That is why I am so thankful for Sam Shah (@samjshah)  and his team of amazing MathTwitterBlogosphere groupies who have started another challenge. This challenge will hopefully give me the motivation I need to get back into the blogging realm, despite my hectic new life (which will hopefully slow down after we celebrate my husband’s birthday, I’ve run my marathon in November, and the holidays come and go). All I can say is don’t expect too much out of me…this first challenge was sent out last Sunday. It is now Saturday. I’m writing this blog just under the wire!

This first mission of Team MathTwitterBlogosphere is to respond to a prompt. Easy ‘nough:

What is one of your favorite open-ended/rich problems?

I love this prompt for two reasons. First of all, it reminded me of a great warm-up that I used to do with my students all the time, but have forgotten to use in my classroom this year! Secondly, since I had forgotten it, I have yet to share it with my PLN! Until now…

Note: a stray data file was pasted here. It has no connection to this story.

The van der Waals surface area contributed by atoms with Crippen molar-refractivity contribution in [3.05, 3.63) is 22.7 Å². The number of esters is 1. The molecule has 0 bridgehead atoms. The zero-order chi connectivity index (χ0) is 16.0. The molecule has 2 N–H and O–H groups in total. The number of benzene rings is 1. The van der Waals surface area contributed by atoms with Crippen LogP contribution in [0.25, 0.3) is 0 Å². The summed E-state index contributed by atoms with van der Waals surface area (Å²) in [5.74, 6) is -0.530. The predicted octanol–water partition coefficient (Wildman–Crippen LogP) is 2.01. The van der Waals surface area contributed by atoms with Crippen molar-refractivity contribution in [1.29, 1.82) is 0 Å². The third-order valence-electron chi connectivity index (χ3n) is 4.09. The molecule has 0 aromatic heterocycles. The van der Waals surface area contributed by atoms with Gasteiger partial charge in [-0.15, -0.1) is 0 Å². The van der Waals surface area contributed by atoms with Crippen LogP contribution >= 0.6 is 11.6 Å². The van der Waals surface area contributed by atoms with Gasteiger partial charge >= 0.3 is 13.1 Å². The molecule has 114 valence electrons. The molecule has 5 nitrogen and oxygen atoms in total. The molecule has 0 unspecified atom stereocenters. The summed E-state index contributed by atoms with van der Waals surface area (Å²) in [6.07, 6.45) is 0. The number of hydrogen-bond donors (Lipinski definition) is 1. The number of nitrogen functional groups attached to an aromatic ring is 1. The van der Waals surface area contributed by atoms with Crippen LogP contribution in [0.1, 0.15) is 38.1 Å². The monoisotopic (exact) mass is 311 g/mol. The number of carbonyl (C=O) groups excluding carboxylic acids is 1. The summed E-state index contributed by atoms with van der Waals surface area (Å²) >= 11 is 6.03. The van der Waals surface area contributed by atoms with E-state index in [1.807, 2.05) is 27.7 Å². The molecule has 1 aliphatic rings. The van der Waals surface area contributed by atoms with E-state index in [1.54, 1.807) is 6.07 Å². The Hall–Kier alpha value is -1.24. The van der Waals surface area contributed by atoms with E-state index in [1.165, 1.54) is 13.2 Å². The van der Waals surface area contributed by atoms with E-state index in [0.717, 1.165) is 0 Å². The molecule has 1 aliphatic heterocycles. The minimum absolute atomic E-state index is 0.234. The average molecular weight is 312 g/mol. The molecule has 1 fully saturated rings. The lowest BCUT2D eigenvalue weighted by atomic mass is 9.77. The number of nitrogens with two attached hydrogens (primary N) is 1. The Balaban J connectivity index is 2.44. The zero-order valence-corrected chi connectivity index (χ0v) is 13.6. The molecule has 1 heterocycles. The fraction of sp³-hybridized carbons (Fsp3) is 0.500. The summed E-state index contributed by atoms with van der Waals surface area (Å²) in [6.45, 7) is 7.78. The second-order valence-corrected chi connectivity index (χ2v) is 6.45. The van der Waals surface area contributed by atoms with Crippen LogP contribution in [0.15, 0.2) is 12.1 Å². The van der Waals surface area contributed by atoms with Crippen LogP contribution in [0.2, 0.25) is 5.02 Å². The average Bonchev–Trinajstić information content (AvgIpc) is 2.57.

This is probably the simplest math problem there is, but the students’ answers are usually the most complicated, rich, and unique answers you’ll ever see in a math class. Before asking the question, I give students a number, equation, data table, graph, or geometrical shape. Then, I ask them the question: What is the question?

Pretty simple.

How do you use it in your classroom?

First, you write on the poster (“The Answer is…” and “What is the Question?”) and cut a hole in the middle (mine is 7″ by 10″).

Next, hang the poster up on a white board and write various answers in the middle. Students can answer on sticky notes and place their sticky notes on the board OR use Expo markers and write directly on the board around the poster! This open-ended question is interactive, challenging AND fun!

Sometimes you can give equations that students need to apply to real-world scenarios…
You could create a geometry OR temperature question from this answer!

 

 

 

 

 

 

 

 

 

 

 

 

 

 

 

 

 

 

 

 

 

 

 

 

 

 

 

Whew! That blog post felt good. What’s next, Mr. Shah? 🙂

Creating Project-Based Learning Units